Q: I am a documentary filmmaker, and it looks like my next project will revolve
around US prisons. I still trying to define my focus but at this point I'm
leaning toward devoting a lot of attention to prisoner rape (btw, anyone
interested in this topic should really check out Stephen Donaldson's STOP
PRISON RAPE web page). A couple of concerns however are whether or not men
would be willing to watch a film about male rape, and whether I will be
able to tell a story that will be compelling to viewers as well as
beneficial to the people whose stories I tell.
Here are some of my questions:
Does the crime that got one into jail in the first place impact the
liklihood an inmate would be vicitmized by other inmates?
Are white collar criminals at so called "country club" facilities at risk?
If there are men who are left alone who aren't gargantuan in size/weight--
what is it about them that protects them?
Are there any prisons that actually do have a good track record of
One area that is of particular concern is that of men doing life for
protecting themselves from other inmates in jail? Is this a problem that's
been blown out of proportion, or is it really very common?
What determines educational opportunites available to inmates-- in other
words is it possible anywhere to use the time to get a college degree-- an
advanced degree-- and actually have a job waiting for you when you get out.
Why do prisons do psychologic and intelligence testing of inmates upon
Are non--gang members more at risk than gang members.
Do inmates who really do try to better themselves catch a lot of flack from
Is there a certain age at which people pretty much stop bothering you?
Is anyone aware of any inmate(s) who has/have really made life better for
How about guards? Anyone know any remarkable guards.
And finally, are there any bright spots in the US criminal justice system.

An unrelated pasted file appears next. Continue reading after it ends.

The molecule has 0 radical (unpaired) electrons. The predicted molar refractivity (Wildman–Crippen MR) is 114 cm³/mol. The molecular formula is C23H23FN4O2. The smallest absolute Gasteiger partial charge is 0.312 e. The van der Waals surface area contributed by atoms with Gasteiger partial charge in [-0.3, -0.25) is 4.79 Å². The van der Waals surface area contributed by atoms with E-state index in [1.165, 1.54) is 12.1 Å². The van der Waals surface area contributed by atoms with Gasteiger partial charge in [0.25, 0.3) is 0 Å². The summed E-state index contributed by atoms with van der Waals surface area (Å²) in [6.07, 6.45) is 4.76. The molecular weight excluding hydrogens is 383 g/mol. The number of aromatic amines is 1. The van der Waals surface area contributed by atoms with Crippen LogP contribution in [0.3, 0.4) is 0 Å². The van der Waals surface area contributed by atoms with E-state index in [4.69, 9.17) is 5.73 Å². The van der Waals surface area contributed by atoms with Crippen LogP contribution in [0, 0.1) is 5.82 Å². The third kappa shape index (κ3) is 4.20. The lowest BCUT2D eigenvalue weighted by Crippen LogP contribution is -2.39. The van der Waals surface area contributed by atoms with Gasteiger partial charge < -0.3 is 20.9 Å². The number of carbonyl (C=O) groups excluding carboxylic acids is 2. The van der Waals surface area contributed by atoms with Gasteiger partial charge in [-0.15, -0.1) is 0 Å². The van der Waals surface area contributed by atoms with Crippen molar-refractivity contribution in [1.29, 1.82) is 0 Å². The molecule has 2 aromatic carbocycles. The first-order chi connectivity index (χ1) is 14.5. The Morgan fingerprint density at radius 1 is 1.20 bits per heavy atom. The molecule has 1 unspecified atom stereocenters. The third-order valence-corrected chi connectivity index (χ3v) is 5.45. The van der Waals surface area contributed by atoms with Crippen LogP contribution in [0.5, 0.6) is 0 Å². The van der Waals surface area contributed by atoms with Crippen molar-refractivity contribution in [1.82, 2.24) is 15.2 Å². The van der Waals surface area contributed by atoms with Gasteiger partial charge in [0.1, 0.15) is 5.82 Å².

A:It most certainly can. There is a hierachy even among inmates relative to the crimes they have committed, or imply they have commited. For example, if someone has "a body" he is most likely less messed with than a "tree jumper." Relative to your question re: white collar crimes and "country club" prisons. Victimization comes in many forms. The most primitive aspects are the ones most often discussed (rape, protection rackets, racial gang activities re: protection). In "country club" settings it is somewhat different. First of all, the so-called "country clubs" are usually Fed. facilities, like camps. The inmates in these camps are, for the most part, fairly well educated criminals. They will scam or con you, but violence is left for the primitive inmates who usually don't get to go to camps and who, if in a camp are reduced to "goofers" for the con and scam artists. Many do not last in a camp setting and are transfered to a "more secure" facility. Theft is also common in the "country clubs." But by far the most annoying problem is the constant "snitching", among inmates. In a tough prison setting these snitches would be dealt with in a severe fashion by other inmates, but in a camp, where no one wants to get a "shot" (disciplinary action) which could affect their "out-date" many inmates will "snitch out" other inmates without much pressure from the administration. As a whole, the "country club" settings are however, if you do have to do any time, the best place where to do it and are many times part of the plea negotiations prior to sentencing. Recent changes in the laws on the states and federal level have drastically reduced funding for advanced education of inmates. Therefore, it is becoming more and more the norm that the only formal education available to inmates will be the GED and whatever facility sponsored in-house vocational training. I have many times expressed my utter contempt with the whole B.S. involving the GED. In the eyes of many DOCS the GED is seen as a fix it all. When someone looks for a job hardly anyone asks anymore for proof that you have a high school diploma. The job is either so menial that no one will even check your educational credentials, or if the job requires a specific skill, like a mechanic, your work experience means more than a high school diploma. Educational credentials are usually subject to verification if you are applying for a position requiring an advanced degree. When applying for a job and proudly displaying one's GED all you are saying to the interviewer is: "I had a problem in the past". So, getting the GED for the sake of getting some more education is fine, but to tell inmates that it will help them get a job is real nonsense. I have hired countless drivers, warehousemen, forklift operators, stock clerks, traffic clerks, dispatchers, outbound/docs. clerks and not once did I care if the applicant had a GED or not. The wages ranged from $5./hr. for unskilled labor to $12.50/hr. for skilled labor. If an applicant volunteers the info that he has a GED, either on the appl. or during the interview, I usually found out that he had "some problem" in the past. Would the applicant have written on the appl. that he graduated highschool in Pimpleborrow, (Whatever State) I would have said to myself and him "fine", now let's see your drivers lic.(if applicable) or show me if you can operate a forklift. That skill decided if I hired him or not.
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